The book paints a general picture of historic evangelicalism which has struggled to defend its positions on Scripture, basing its arguments on what it sees as the authoritative and "central Christian tradition." Thomas Buchan explains how both inerrantists and non-inerrantists base their arguments in the search for such a tradition. Donald Dayton challenges the inerrancy view it from a Pietist perspective. Dayton suggests that 75 to 80 percent of the National Association of Evangelicals (NAE) consists of traditions stemming from the Pietistic tradition (85-6). Pietism, according to Dayton, has tended to have a strong respect for the commands of the Bible while also allowing for questions of textual criticism. Dayton thus challenges the assumption that the majority view of evangelicals is staunch inerrancy. [This was one of my favorite essays in the book.]
The challenges of textual criticism to the inerrancy position are explored in the historical developments of biblical scholarship with both Old and New Testaments. John Brogan comments that inerrantists seem to "argue that text critics must sacrifice their well-established and long-held text-critical methods on the altar of inerrancy" (104). When it appears that the most accurate manuscripts show a factual error, the inerrantists argue that the textual criticism done (rather than their position on inerrancy) is invalid. On the flip side, Richard Schultz warns against being "carried away" too far into the historical-critical method, if this method causes us to dismiss the challenges of the prophet Isaiah (for example).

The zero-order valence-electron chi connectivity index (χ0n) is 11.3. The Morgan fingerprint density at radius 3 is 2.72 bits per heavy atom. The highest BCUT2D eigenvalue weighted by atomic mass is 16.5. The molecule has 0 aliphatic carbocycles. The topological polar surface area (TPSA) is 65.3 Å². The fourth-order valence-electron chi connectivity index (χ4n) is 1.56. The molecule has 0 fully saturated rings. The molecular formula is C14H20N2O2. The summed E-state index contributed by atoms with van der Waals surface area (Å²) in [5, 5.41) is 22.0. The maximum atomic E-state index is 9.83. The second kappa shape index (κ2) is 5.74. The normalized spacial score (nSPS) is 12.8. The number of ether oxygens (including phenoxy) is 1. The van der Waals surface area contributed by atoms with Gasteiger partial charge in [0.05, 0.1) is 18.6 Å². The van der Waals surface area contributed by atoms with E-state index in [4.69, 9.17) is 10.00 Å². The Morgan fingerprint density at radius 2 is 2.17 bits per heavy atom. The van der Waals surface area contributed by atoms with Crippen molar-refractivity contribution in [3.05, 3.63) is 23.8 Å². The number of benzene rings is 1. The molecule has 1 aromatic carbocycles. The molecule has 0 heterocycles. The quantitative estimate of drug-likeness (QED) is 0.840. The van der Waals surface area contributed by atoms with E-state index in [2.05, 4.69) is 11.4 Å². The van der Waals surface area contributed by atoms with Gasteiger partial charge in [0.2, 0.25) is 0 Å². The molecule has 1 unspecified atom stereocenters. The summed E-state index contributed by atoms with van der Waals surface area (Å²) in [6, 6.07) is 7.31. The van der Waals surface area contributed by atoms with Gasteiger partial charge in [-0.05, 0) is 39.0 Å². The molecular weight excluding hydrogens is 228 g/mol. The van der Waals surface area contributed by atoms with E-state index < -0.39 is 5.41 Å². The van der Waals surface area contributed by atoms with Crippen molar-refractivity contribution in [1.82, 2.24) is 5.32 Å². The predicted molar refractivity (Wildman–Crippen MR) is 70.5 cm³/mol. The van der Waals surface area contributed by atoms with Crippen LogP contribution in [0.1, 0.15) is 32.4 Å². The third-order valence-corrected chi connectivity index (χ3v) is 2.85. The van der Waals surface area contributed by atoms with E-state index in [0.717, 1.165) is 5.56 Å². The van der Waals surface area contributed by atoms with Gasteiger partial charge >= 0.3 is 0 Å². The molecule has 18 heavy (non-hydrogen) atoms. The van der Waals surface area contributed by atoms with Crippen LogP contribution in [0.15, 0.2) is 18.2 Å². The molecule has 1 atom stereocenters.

The last section of the book calls into question the possibility of reaching the actual authorial intention. Bruce Ellis Benson suggests that we are able to come to something close to an understanding of the author's meaning, but it is probably not identical to the original intention (190-1). The essays in this section call us to reassess the role of tradition in our view of Scripture as well as how we are to define and communicate biblical truth to a postmodern society.
Overall, this book is less an affirmation of a particular evangelical doctrine of Scripture, and more a negation of the inerrantist position. The essays explore important issues and raise excellent questions for the evangelical reader. Most of the essays are highly readable, with the exception of chapter three. Grenz's opening chapter on the history of the doctrine of inerrancy should be read by all evangelicals. Dayton's point is especially poignant: you don't need inerrancy to follow the commands of the Bible. In fact, getting caught up in the inerrancy debate may distract you from the commands of the Bible.
[To be honest, I would give this book four stars, but I'm trying to counter-balance the previous reviewer who gave this book only one star. For a book to actually get *one* star, it would have to be incoherent. I don't think you should give an intelligently written book one star even if you disagree with its claims and argumentation.]